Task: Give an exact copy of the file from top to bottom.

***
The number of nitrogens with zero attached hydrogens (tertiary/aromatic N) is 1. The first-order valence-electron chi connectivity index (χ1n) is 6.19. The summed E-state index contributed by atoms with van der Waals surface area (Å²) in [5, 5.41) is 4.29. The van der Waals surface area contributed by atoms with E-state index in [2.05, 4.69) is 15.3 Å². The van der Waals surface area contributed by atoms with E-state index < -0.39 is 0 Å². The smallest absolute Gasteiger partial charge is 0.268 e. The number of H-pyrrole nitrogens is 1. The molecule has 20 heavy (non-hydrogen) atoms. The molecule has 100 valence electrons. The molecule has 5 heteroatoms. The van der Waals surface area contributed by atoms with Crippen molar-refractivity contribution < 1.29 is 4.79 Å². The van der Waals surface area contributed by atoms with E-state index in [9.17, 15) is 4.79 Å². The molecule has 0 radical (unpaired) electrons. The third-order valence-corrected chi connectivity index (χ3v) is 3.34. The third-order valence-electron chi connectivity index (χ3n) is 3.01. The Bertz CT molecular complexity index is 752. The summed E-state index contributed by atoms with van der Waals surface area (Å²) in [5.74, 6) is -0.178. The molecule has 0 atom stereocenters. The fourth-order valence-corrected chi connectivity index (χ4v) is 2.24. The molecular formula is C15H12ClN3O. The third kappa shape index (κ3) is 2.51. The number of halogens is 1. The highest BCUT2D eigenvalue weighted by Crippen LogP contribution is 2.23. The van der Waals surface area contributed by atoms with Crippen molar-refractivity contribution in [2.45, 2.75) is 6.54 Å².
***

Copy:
The number of nitrogens with zero attached hydrogens (tertiary/aromatic N) is 1. The first-order valence-electron chi connectivity index (χ1n) is 6.19. The summed E-state index contributed by atoms with van der Waals surface area (Å²) in [5, 5.41) is 4.29. The van der Waals surface area contributed by atoms with E-state index in [2.05, 4.69) is 15.3 Å². The van der Waals surface area contributed by atoms with E-state index < -0.39 is 0 Å². The smallest absolute Gasteiger partial charge is 0.268 e. The number of H-pyrrole nitrogens is 1. The molecule has 20 heavy (non-hydrogen) atoms. The molecule has 100 valence electrons. The molecule has 5 heteroatoms. The van der Waals surface area contributed by atoms with Crippen molar-refractivity contribution < 1.29 is 4.79 Å². The van der Waals surface area contributed by atoms with E-state index in [9.17, 15) is 4.79 Å². The molecule has 0 radical (unpaired) electrons. The third-order valence-corrected chi connectivity index (χ3v) is 3.34. The third-order valence-electron chi connectivity index (χ3n) is 3.01. The Bertz CT molecular complexity index is 752. The summed E-state index contributed by atoms with van der Waals surface area (Å²) in [5.74, 6) is -0.178. The molecule has 0 atom stereocenters. The fourth-order valence-corrected chi connectivity index (χ4v) is 2.24. The molecular formula is C15H12ClN3O. The third kappa shape index (κ3) is 2.51. The number of halogens is 1. The highest BCUT2D eigenvalue weighted by Crippen LogP contribution is 2.23. The van der Waals surface area contributed by atoms with Crippen molar-refractivity contribution in [2.45, 2.75) is 6.54 Å².